None of these are great.

The proposal in this issue, to adopt execabs semantics as the os/exec semantics, fixes the problems. Execabs doesn’t remove dot from the PATH lookup. Instead it reports use of dot as an error. This avoids the surprise of running a different program. And the reported error is very clear about what happened. Instead of a generic “program not found” it gives an error that avoids the confusion:

prog resolves to executable in current directory (./prog)

And of course because programs from the current directory are not being executed, that fixes the security problem too.

The specific changes this issue proposes in os/exec are:

  • Add a new var ErrDot = errors.New("executable in current directory")
  • Change LookPath: if it would have chosen to return path, nil where path is an executable in the current directory found by a PATH lookup, it now does return path, err where err satisfies errors.Is(err, ErrDot).
  • Change Cmd: add a new field Err error which is returned by Start or Run if not set. This field replaces the current unexported field lookPathErr.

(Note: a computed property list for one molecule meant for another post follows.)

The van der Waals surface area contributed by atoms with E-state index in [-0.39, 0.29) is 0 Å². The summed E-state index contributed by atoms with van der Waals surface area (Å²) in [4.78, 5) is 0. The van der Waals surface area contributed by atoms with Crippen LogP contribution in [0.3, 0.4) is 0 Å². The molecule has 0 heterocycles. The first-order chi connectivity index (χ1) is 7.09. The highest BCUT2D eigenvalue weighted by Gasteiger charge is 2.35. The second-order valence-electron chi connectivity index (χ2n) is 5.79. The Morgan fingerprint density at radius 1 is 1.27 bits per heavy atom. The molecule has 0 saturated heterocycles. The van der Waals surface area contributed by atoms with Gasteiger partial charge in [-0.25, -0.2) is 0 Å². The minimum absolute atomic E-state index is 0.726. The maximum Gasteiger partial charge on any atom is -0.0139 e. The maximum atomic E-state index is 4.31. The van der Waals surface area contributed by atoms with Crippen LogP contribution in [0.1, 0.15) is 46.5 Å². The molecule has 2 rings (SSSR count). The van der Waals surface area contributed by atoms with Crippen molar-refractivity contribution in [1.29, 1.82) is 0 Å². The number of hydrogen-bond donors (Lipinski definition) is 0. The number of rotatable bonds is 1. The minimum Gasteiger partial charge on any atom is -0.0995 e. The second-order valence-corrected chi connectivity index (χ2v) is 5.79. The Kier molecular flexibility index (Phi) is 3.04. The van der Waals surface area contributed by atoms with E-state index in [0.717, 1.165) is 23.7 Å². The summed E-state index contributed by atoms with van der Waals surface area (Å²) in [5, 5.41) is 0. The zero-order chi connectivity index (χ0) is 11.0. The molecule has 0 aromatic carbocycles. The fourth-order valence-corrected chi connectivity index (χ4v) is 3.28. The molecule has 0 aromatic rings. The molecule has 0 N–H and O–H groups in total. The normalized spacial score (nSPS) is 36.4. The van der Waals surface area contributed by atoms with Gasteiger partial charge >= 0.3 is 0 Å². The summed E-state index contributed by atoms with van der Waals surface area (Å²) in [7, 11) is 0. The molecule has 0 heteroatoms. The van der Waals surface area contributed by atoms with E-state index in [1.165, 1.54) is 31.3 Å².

Consider this client code:

path, err := exec.LookPath("prog")
if err != nil {
	log.Fatal(err)
}
use(path)

cmd := exec.Command("prog")
if err := cmd.Run(); err != nil {
	log.Fatal(err)
}

With the proposed changes, the code would no longer find and run ./prog on Unix (when dot is in the PATH), nor .\prog.exe on Windows (regardless of PATH), addressing the security issue.

Programs that want to require the current directory to be used (ignoring PATH) can change "prog" to "./prog" (that works on both Unix and Windows systems). This change ("prog" to "./prog") is compatible with older versions of os/exec.

Programs that want to allow the use of the current directory in conjunction with PATH can add a few new lines of code, marked with <<<:

path, err := exec.LookPath("prog")
if errors.Is(err, exec.ErrDot) {        // <<<
	err = nil                       // <<<
}                                       // <<<
if err != nil {
	log.Fatal(err)
}
use(path)

cmd := exec.Command("prog")
if errors.Is(cmd.Err, exec.ErrDot) {    // <<<
	cmd.Err = nil                   // <<<
}                                       // <<<
if err := cmd.Run(); err != nil {
	log.Fatal(err)
}

This should give programs the flexibility to opt back into the old behavior when necessary.
Of course, this change (adding the errors.Is checks) is not compatible with older versions of os/exec, but we expect this need to be rare. We expect most programs that intentionally run programs from the current directory to update to the ./prog form.

Windows users, would this proposal break your programs?

You can check today by replacing

import "os/exec"

with

import exec "golang.org/x/sys/execabs"

in your source code. No other changes are needed to get the effect. (Of course, golang.org/x/sys/execabs does not provide ErrDot, so the errors.Is stanzas cannot be written in this simulation of the proposal.)

Thoughts? Comments? Concerns? Thanks very much.